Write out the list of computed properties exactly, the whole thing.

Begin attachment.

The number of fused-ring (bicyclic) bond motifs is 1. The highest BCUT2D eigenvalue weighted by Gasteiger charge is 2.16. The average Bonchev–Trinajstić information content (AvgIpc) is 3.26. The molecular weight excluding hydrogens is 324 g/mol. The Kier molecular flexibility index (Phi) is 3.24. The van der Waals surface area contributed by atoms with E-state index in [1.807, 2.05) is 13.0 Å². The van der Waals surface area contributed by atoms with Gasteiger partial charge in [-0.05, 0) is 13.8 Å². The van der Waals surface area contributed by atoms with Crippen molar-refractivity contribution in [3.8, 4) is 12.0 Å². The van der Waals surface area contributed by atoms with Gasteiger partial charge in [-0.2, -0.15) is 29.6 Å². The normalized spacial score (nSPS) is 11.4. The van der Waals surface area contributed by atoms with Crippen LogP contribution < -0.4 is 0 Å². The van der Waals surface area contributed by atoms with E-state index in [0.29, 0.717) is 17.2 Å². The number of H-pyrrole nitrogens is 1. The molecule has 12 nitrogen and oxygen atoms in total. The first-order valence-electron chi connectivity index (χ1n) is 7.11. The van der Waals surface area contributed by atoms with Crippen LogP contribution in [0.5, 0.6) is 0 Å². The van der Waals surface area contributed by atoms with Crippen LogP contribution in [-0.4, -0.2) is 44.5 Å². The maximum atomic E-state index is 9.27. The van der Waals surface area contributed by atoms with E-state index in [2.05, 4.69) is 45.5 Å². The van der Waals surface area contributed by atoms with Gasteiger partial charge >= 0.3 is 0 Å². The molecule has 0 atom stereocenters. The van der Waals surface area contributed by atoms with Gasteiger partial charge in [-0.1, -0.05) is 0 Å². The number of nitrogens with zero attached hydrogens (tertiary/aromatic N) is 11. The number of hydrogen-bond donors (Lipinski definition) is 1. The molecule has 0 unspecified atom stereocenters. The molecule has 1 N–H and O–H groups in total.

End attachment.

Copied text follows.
The number of fused-ring (bicyclic) bond motifs is 1. The highest BCUT2D eigenvalue weighted by Gasteiger charge is 2.16. The average Bonchev–Trinajstić information content (AvgIpc) is 3.26. The molecular weight excluding hydrogens is 324 g/mol. The Kier molecular flexibility index (Phi) is 3.24. The van der Waals surface area contributed by atoms with E-state index in [1.807, 2.05) is 13.0 Å². The van der Waals surface area contributed by atoms with Gasteiger partial charge in [-0.05, 0) is 13.8 Å². The van der Waals surface area contributed by atoms with Crippen molar-refractivity contribution in [3.8, 4) is 12.0 Å². The van der Waals surface area contributed by atoms with Gasteiger partial charge in [-0.2, -0.15) is 29.6 Å². The normalized spacial score (nSPS) is 11.4. The van der Waals surface area contributed by atoms with Crippen LogP contribution < -0.4 is 0 Å². The van der Waals surface area contributed by atoms with E-state index in [0.29, 0.717) is 17.2 Å². The number of H-pyrrole nitrogens is 1. The molecule has 12 nitrogen and oxygen atoms in total. The first-order valence-electron chi connectivity index (χ1n) is 7.11. The van der Waals surface area contributed by atoms with Crippen LogP contribution in [0.5, 0.6) is 0 Å². The van der Waals surface area contributed by atoms with Crippen LogP contribution in [-0.4, -0.2) is 44.5 Å². The maximum atomic E-state index is 9.27. The van der Waals surface area contributed by atoms with E-state index in [2.05, 4.69) is 45.5 Å². The van der Waals surface area contributed by atoms with Gasteiger partial charge >= 0.3 is 0 Å². The molecule has 0 atom stereocenters. The van der Waals surface area contributed by atoms with Gasteiger partial charge in [-0.1, -0.05) is 0 Å². The number of nitrogens with zero attached hydrogens (tertiary/aromatic N) is 11. The number of hydrogen-bond donors (Lipinski definition) is 1. The molecule has 0 unspecified atom stereocenters. The molecule has 1 N–H and O–H groups in total.